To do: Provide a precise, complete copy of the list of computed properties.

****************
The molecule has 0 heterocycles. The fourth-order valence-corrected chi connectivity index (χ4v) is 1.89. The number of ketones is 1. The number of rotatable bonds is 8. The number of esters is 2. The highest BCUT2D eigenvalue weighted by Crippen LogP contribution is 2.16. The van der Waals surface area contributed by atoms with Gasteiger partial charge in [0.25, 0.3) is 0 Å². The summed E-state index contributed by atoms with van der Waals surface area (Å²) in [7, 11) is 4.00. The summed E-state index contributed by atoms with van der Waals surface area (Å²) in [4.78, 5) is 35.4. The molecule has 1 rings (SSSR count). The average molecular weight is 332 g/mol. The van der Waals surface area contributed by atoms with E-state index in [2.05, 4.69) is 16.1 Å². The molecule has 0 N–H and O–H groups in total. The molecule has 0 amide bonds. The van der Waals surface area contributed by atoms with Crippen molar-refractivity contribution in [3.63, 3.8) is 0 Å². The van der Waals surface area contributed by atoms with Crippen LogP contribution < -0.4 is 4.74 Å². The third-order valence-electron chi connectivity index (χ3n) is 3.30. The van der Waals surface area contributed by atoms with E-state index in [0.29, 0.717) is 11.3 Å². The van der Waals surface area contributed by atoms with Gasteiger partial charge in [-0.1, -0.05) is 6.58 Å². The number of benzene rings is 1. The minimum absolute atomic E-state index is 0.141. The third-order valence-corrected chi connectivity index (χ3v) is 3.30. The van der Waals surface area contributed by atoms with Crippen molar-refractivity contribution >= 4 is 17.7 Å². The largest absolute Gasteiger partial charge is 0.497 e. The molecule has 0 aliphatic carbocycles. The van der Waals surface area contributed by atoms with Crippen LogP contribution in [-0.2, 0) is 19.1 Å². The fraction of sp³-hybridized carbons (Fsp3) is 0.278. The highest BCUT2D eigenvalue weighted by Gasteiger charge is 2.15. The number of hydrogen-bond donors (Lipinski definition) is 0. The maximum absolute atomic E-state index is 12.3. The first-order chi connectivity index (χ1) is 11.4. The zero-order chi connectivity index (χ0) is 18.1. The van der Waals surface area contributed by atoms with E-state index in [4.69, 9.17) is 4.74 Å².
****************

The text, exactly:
The molecule has 0 heterocycles. The fourth-order valence-corrected chi connectivity index (χ4v) is 1.89. The number of ketones is 1. The number of rotatable bonds is 8. The number of esters is 2. The highest BCUT2D eigenvalue weighted by Crippen LogP contribution is 2.16. The van der Waals surface area contributed by atoms with Gasteiger partial charge in [0.25, 0.3) is 0 Å². The summed E-state index contributed by atoms with van der Waals surface area (Å²) in [7, 11) is 4.00. The summed E-state index contributed by atoms with van der Waals surface area (Å²) in [4.78, 5) is 35.4. The molecule has 1 rings (SSSR count). The average molecular weight is 332 g/mol. The van der Waals surface area contributed by atoms with E-state index in [2.05, 4.69) is 16.1 Å². The molecule has 0 N–H and O–H groups in total. The molecule has 0 amide bonds. The van der Waals surface area contributed by atoms with Crippen molar-refractivity contribution in [3.63, 3.8) is 0 Å². The van der Waals surface area contributed by atoms with Crippen LogP contribution < -0.4 is 4.74 Å². The third-order valence-electron chi connectivity index (χ3n) is 3.30. The van der Waals surface area contributed by atoms with E-state index in [0.29, 0.717) is 11.3 Å². The van der Waals surface area contributed by atoms with Gasteiger partial charge in [-0.1, -0.05) is 6.58 Å². The number of benzene rings is 1. The minimum absolute atomic E-state index is 0.141. The third-order valence-corrected chi connectivity index (χ3v) is 3.30. The van der Waals surface area contributed by atoms with Crippen molar-refractivity contribution >= 4 is 17.7 Å². The largest absolute Gasteiger partial charge is 0.497 e. The molecule has 0 aliphatic carbocycles. The van der Waals surface area contributed by atoms with Crippen LogP contribution in [-0.2, 0) is 19.1 Å². The fraction of sp³-hybridized carbons (Fsp3) is 0.278. The highest BCUT2D eigenvalue weighted by Gasteiger charge is 2.15. The number of hydrogen-bond donors (Lipinski definition) is 0. The maximum absolute atomic E-state index is 12.3. The first-order chi connectivity index (χ1) is 11.4. The zero-order chi connectivity index (χ0) is 18.1. The van der Waals surface area contributed by atoms with E-state index in [4.69, 9.17) is 4.74 Å².